A New York City narcotics detective reluctantly agrees to cooperate with a special commission investigating police corruption. However, he soon discovers that he's in over his head, and nobody can be trusted.
Eddie Carbone, a Brooklyn longshoreman is unhappily married to Beatrice and unconsciously in love with Catherine, the niece that they have raised from childhood. Into his house come two ... See full summary »
Valentine "Snakeskin" Xavier, a trouble-prone drifter trying to go straight, wanders into a small Mississippi town looking for a simple and honest life but finds himself embroiled with problem-filled women.
In a poor neighborhood of New York, the bitter and lonely Jewish pawnbroker Sol Nazerman is a survivor from Auschwitz that has no emotions or feelings. Sol lost his dearest family and friends in the war and his faith in God and belief in mankind. Now he only cares for money and is haunted by daydreams, actually flashbacks from the period of the concentration camp. Sol's assistant is the ambitious Latino Jesus Ortiz, who wants to learn with Sol how to run a business of his own. When Sol realizes that the obscure laundry business he has with the powerful gangster Rodriguez comes also from brothels, Sol recalls the fate of his beloved wife in the concentration camp and has a nervous breakdown. His attitude leads Jesus Ortiz to tragedy and Sol finds a way to cry.Written by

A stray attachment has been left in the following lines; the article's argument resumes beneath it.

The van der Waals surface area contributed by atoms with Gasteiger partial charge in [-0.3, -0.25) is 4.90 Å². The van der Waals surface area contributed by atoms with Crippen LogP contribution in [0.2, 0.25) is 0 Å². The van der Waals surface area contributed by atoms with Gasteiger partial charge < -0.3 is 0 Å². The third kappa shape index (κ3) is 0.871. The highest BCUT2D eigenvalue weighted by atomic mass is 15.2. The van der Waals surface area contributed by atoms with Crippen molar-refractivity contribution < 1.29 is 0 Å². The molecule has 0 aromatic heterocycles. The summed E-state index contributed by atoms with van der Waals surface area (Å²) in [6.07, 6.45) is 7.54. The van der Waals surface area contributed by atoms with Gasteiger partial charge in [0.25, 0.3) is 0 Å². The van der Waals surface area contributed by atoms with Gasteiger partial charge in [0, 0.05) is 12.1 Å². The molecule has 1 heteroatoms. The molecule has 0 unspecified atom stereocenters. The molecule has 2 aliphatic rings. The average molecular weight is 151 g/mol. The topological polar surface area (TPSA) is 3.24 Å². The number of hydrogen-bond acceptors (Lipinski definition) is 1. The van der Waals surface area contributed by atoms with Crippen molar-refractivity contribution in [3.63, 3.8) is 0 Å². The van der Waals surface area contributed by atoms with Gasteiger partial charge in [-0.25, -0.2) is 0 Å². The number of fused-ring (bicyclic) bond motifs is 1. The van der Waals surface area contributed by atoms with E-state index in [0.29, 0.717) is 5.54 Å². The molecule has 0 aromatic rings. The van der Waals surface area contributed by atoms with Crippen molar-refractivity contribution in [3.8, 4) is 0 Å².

Claudio Carvalho, Rio de Janeiro, Brazil
Selected for preservation in the National Film Registry in 2008. See more »
As Jesus runs down the street, his shirt changes from a V-neck to a turtle neck, and then back again. See more »
What makes you so bitter?
No, no, Miss Birchfield, I am not *bitter*. No, that passed me by a million years ago. I'm a man of no anger. I have no desire for vengeance for what was done to me. I have escaped from the emotions. I am safe within myself. All I ask and want is peace and quiet.
Why haven't you found them?
Because people like you will not let me. Miss Birchfield, you have made the afternoon very tedious with your constant search for an answer. And one more thing: ...
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Rod Steiger gives the greatest lead-actor performance I have ever seen in the title role of the Pawnbroker. Lumet's direction strikes no false note and neither does the incredibly well-researched and painfully honest script. It's hard to believe how virtually forgotten this true masterpiece of a survivor's private hell. It shows very vividly that even those of us lucky enough to survive the camps need to be ever more rare of spirit to survive without significant trauma scars. Steiger extracts every piece of emotion from his character with a performance that exceeds all that came before it and has never been surpassed. Every aspiring actor needs to view Steiger's performance to realize how magnificent it truly is.
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